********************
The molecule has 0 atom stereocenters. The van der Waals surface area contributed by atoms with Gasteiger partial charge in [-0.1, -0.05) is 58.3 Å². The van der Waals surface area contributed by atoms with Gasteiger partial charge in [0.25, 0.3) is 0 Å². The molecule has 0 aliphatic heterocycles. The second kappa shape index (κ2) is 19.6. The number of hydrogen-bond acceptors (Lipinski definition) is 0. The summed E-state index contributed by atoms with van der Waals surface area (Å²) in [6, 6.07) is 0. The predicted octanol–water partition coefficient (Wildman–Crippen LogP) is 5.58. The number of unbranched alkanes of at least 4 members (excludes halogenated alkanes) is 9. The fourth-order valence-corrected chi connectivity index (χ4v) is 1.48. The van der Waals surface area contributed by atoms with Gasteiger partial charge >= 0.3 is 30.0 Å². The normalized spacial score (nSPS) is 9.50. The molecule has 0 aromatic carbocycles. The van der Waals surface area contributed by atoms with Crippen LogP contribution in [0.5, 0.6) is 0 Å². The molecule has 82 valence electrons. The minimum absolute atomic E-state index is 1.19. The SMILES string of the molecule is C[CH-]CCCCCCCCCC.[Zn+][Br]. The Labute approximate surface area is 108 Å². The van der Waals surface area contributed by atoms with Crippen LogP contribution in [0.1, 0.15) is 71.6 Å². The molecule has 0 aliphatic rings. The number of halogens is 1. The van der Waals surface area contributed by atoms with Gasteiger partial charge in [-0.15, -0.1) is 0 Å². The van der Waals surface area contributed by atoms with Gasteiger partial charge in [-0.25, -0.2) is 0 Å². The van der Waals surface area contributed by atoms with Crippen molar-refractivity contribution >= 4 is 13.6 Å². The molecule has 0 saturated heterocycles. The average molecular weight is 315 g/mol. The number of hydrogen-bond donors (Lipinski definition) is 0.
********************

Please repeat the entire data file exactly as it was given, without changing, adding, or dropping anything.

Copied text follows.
The molecule has 0 atom stereocenters. The van der Waals surface area contributed by atoms with Gasteiger partial charge in [-0.1, -0.05) is 58.3 Å². The van der Waals surface area contributed by atoms with Gasteiger partial charge in [0.25, 0.3) is 0 Å². The molecule has 0 aliphatic heterocycles. The second kappa shape index (κ2) is 19.6. The number of hydrogen-bond acceptors (Lipinski definition) is 0. The summed E-state index contributed by atoms with van der Waals surface area (Å²) in [6, 6.07) is 0. The predicted octanol–water partition coefficient (Wildman–Crippen LogP) is 5.58. The number of unbranched alkanes of at least 4 members (excludes halogenated alkanes) is 9. The fourth-order valence-corrected chi connectivity index (χ4v) is 1.48. The van der Waals surface area contributed by atoms with Gasteiger partial charge >= 0.3 is 30.0 Å². The normalized spacial score (nSPS) is 9.50. The molecule has 0 aromatic carbocycles. The van der Waals surface area contributed by atoms with Crippen LogP contribution in [0.5, 0.6) is 0 Å². The molecule has 82 valence electrons. The minimum absolute atomic E-state index is 1.19. The SMILES string of the molecule is C[CH-]CCCCCCCCCC.[Zn+][Br]. The Labute approximate surface area is 108 Å². The van der Waals surface area contributed by atoms with Crippen LogP contribution in [0.1, 0.15) is 71.6 Å². The molecule has 0 aliphatic rings. The number of halogens is 1. The van der Waals surface area contributed by atoms with Gasteiger partial charge in [-0.15, -0.1) is 0 Å². The van der Waals surface area contributed by atoms with Gasteiger partial charge in [-0.25, -0.2) is 0 Å². The van der Waals surface area contributed by atoms with Crippen molar-refractivity contribution >= 4 is 13.6 Å². The molecule has 0 saturated heterocycles. The average molecular weight is 315 g/mol. The number of hydrogen-bond donors (Lipinski definition) is 0.